Lisa E. Bolton
Professor of Marketing, Frank and Mary Jean Smeal Research Fellow
Lisa E. Bolton is a Professor of Marketing and Frank and Mary Jean Smeal Research Fellow at the Pennsylvania State University. Her Ph.D. is in Marketing from the University of Florida. She has a Master's degree in Clinical Engineering from the University of Toronto and a Bachelor's degree in Engineering Physics from the Royal Military College of Canada. Her research focuses on judgment and decision-making by managers and consumers, with substantive interests in new products, pricing, risk perceptions, consumer spending and finances, health marketing, luxury markets, and cross-cultural marketing. She has published in leading marketing journals, including the Journal of Marketing Research, the Journal of Consumer Research, the Journal of Retailing, the Journal of Consumer Psychology, and the Journal of Service Research. Her research has also been recognized by MSI (MSI Young Scholar's Program 2005) and the AMA (the John A. Howard AMA Doctoral Dissertation Award 1999-2000), and she serves on the editorial review boards of the Journal of Retailing (AE), the Journal of Public Policy & Marketing (AE), the Journal of Consumer Research, the Journal of Marketing, the Journal of Marketing Research, the Journal of Consumer Psychology, and the Journal of Consumer Affairs. She teaches marketing courses, with an emphasis on consumer insight, in the Smeal College of Business.
Ph D, Marketing, University of Florida, 2000
MSTR, Clinical Engineering, University of Toronto, 1990
BE, Engineering Physics, Royal Military College of Canada, 1987
MKTG 301H – Honors Mktg (3)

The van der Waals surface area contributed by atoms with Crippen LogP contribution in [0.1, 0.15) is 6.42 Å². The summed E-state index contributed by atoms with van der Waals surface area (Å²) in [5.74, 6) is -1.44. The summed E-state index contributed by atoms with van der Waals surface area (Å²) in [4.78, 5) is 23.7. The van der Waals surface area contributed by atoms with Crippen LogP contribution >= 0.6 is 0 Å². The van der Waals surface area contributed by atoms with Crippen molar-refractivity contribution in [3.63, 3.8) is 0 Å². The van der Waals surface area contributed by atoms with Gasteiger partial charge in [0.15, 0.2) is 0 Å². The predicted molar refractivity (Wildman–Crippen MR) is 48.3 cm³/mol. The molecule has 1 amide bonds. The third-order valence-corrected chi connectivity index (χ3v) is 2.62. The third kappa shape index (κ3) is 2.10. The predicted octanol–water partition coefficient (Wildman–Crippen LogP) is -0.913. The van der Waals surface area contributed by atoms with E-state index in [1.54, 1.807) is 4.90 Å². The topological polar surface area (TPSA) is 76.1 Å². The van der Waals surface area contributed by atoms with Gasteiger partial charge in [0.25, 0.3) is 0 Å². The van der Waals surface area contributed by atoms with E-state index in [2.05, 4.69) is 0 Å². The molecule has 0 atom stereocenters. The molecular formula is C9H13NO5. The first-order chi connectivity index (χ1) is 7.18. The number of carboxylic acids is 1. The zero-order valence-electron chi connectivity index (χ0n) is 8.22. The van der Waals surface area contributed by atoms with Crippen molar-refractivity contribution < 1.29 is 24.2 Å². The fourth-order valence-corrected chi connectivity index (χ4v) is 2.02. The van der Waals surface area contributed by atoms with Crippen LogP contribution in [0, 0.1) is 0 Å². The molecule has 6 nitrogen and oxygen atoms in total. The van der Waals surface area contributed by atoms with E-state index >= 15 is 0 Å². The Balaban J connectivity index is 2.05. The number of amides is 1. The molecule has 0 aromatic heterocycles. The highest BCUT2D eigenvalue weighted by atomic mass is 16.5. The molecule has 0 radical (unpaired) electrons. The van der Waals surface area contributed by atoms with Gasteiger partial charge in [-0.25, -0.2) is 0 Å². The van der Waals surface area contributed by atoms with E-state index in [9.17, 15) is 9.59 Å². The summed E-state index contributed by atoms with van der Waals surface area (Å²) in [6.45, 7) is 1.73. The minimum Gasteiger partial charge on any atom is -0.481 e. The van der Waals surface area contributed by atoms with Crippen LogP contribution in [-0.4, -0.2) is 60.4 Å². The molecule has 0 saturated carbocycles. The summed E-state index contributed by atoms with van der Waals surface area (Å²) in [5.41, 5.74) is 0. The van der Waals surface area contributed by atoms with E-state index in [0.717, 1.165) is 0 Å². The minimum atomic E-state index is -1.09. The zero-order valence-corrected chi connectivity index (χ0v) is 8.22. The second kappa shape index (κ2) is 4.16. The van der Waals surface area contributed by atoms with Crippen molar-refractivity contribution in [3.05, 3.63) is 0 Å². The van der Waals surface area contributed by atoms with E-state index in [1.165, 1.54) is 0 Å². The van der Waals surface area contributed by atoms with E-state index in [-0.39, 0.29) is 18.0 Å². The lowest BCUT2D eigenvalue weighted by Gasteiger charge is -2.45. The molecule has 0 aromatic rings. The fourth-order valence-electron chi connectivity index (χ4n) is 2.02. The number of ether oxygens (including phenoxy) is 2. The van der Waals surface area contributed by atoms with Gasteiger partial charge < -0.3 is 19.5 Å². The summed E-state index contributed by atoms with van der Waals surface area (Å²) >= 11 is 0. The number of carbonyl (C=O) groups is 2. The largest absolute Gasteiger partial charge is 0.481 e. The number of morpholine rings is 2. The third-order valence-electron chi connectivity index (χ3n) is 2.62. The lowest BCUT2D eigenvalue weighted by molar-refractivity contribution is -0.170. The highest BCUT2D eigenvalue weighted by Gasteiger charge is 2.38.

Marketing begins and ends with the customer, from determining wants and needs to providing customer satisfaction. This course will emphasize fundamental marketing concepts, such as segmentation, targeting, and positioning, and the 4 P's (product, price, place, and promotion). In addition, the course will emphasize the use of marketing research to inform managerial decision-making. The overarching goal of this course is to introduce you to a) the role of marketing within business organizations and society, and b) the concepts and activities in marketing that create and deliver value to customers. At the conclusion of this course, students will be able to: 1) explain the fundamental concepts of marketing and the role of marketing in business; 2) apply marketing concepts and analysis tools to managerial decision-making; and, 3) provide real-world examples of challenges and issues in marketing. Major themes embedded in MKTG 301H include: domestic and global socioeconomic factors that influence marketing environments; the use of marketing research and information systems to create and guide marketing strategies; how consumers, businesses and organizational customers are segmented and targeted; how products are developed to serve customers, businesses and organizations; unique issues in the marketing of services versus goods; how customers are reached through conventional and technological channels; the sales function, including how sales processes are managed; how marketing communications programs (including advertising, publicity, sales promotion and new media) influence customers; how pricing strategies support corporate objectives, and how consumers respond to pricing; the roles of non-profit and social marketing; corporate social responsibility and sustainability in marketing; and the impact of marketing on society. Students may earn credit towards graduation for only one of the following; BA 303, MKTG 301, MKTG 301H, or MKTG 301W.